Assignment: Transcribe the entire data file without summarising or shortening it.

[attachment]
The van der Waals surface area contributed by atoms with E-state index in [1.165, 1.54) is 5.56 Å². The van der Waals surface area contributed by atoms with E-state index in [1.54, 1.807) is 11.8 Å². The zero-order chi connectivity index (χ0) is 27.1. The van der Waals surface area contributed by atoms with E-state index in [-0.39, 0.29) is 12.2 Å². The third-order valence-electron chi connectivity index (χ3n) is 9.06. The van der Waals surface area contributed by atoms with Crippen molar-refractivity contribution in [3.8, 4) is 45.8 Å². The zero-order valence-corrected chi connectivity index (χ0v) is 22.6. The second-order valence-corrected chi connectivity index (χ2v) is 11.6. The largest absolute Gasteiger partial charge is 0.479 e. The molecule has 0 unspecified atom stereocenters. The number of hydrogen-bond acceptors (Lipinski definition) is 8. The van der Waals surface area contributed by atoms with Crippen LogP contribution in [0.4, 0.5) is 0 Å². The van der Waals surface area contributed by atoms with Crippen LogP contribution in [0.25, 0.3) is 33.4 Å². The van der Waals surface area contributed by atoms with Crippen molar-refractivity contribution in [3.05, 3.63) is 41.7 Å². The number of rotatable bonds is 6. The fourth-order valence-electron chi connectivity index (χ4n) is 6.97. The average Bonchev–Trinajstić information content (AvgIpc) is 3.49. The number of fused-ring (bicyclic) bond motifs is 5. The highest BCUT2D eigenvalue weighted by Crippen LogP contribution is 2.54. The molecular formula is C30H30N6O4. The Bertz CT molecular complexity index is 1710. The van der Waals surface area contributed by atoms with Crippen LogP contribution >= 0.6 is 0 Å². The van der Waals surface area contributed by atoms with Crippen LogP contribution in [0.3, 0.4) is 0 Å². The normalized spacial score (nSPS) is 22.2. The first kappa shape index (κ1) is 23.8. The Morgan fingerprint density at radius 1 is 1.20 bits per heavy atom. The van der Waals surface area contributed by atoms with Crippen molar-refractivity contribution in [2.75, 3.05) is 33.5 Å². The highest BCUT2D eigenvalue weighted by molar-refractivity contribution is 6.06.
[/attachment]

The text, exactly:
The van der Waals surface area contributed by atoms with E-state index in [1.165, 1.54) is 5.56 Å². The van der Waals surface area contributed by atoms with E-state index in [1.54, 1.807) is 11.8 Å². The zero-order chi connectivity index (χ0) is 27.1. The van der Waals surface area contributed by atoms with E-state index in [-0.39, 0.29) is 12.2 Å². The third-order valence-electron chi connectivity index (χ3n) is 9.06. The van der Waals surface area contributed by atoms with Crippen molar-refractivity contribution in [3.8, 4) is 45.8 Å². The zero-order valence-corrected chi connectivity index (χ0v) is 22.6. The second-order valence-corrected chi connectivity index (χ2v) is 11.6. The largest absolute Gasteiger partial charge is 0.479 e. The molecule has 0 unspecified atom stereocenters. The number of hydrogen-bond acceptors (Lipinski definition) is 8. The van der Waals surface area contributed by atoms with Crippen LogP contribution in [0.4, 0.5) is 0 Å². The van der Waals surface area contributed by atoms with Crippen LogP contribution in [0.25, 0.3) is 33.4 Å². The van der Waals surface area contributed by atoms with Crippen molar-refractivity contribution in [3.05, 3.63) is 41.7 Å². The number of rotatable bonds is 6. The fourth-order valence-electron chi connectivity index (χ4n) is 6.97. The average Bonchev–Trinajstić information content (AvgIpc) is 3.49. The number of fused-ring (bicyclic) bond motifs is 5. The highest BCUT2D eigenvalue weighted by Crippen LogP contribution is 2.54. The molecular formula is C30H30N6O4. The Bertz CT molecular complexity index is 1710. The van der Waals surface area contributed by atoms with Crippen LogP contribution >= 0.6 is 0 Å². The van der Waals surface area contributed by atoms with Crippen LogP contribution in [0.3, 0.4) is 0 Å². The normalized spacial score (nSPS) is 22.2. The first kappa shape index (κ1) is 23.8. The Morgan fingerprint density at radius 1 is 1.20 bits per heavy atom. The van der Waals surface area contributed by atoms with Crippen molar-refractivity contribution in [2.75, 3.05) is 33.5 Å². The highest BCUT2D eigenvalue weighted by molar-refractivity contribution is 6.06.